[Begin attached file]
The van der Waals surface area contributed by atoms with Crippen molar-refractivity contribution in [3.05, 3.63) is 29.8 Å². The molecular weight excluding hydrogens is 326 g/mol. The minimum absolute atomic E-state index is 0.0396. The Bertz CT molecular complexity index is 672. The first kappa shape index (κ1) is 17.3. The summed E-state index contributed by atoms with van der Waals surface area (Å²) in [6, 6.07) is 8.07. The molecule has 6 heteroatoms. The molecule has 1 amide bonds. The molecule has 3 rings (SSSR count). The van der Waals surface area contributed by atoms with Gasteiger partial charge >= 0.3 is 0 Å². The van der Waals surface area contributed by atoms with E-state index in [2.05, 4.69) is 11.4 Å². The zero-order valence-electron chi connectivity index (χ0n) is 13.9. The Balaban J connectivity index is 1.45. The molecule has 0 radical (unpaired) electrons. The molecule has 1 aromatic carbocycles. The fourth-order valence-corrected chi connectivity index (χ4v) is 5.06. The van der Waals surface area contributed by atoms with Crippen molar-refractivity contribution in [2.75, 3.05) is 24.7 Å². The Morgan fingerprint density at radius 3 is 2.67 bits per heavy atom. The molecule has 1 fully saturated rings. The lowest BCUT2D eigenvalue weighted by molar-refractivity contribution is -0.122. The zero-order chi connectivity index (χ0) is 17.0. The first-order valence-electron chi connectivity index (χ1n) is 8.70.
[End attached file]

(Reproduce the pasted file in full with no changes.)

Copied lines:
The van der Waals surface area contributed by atoms with Crippen molar-refractivity contribution in [3.05, 3.63) is 29.8 Å². The molecular weight excluding hydrogens is 326 g/mol. The minimum absolute atomic E-state index is 0.0396. The Bertz CT molecular complexity index is 672. The first kappa shape index (κ1) is 17.3. The summed E-state index contributed by atoms with van der Waals surface area (Å²) in [6, 6.07) is 8.07. The molecule has 6 heteroatoms. The molecule has 1 amide bonds. The molecule has 3 rings (SSSR count). The van der Waals surface area contributed by atoms with Gasteiger partial charge >= 0.3 is 0 Å². The van der Waals surface area contributed by atoms with E-state index in [2.05, 4.69) is 11.4 Å². The zero-order valence-electron chi connectivity index (χ0n) is 13.9. The Balaban J connectivity index is 1.45. The molecule has 0 radical (unpaired) electrons. The molecule has 1 aromatic carbocycles. The fourth-order valence-corrected chi connectivity index (χ4v) is 5.06. The van der Waals surface area contributed by atoms with Crippen molar-refractivity contribution in [2.75, 3.05) is 24.7 Å². The Morgan fingerprint density at radius 3 is 2.67 bits per heavy atom. The molecule has 1 fully saturated rings. The lowest BCUT2D eigenvalue weighted by molar-refractivity contribution is -0.122. The zero-order chi connectivity index (χ0) is 17.0. The first-order valence-electron chi connectivity index (χ1n) is 8.70.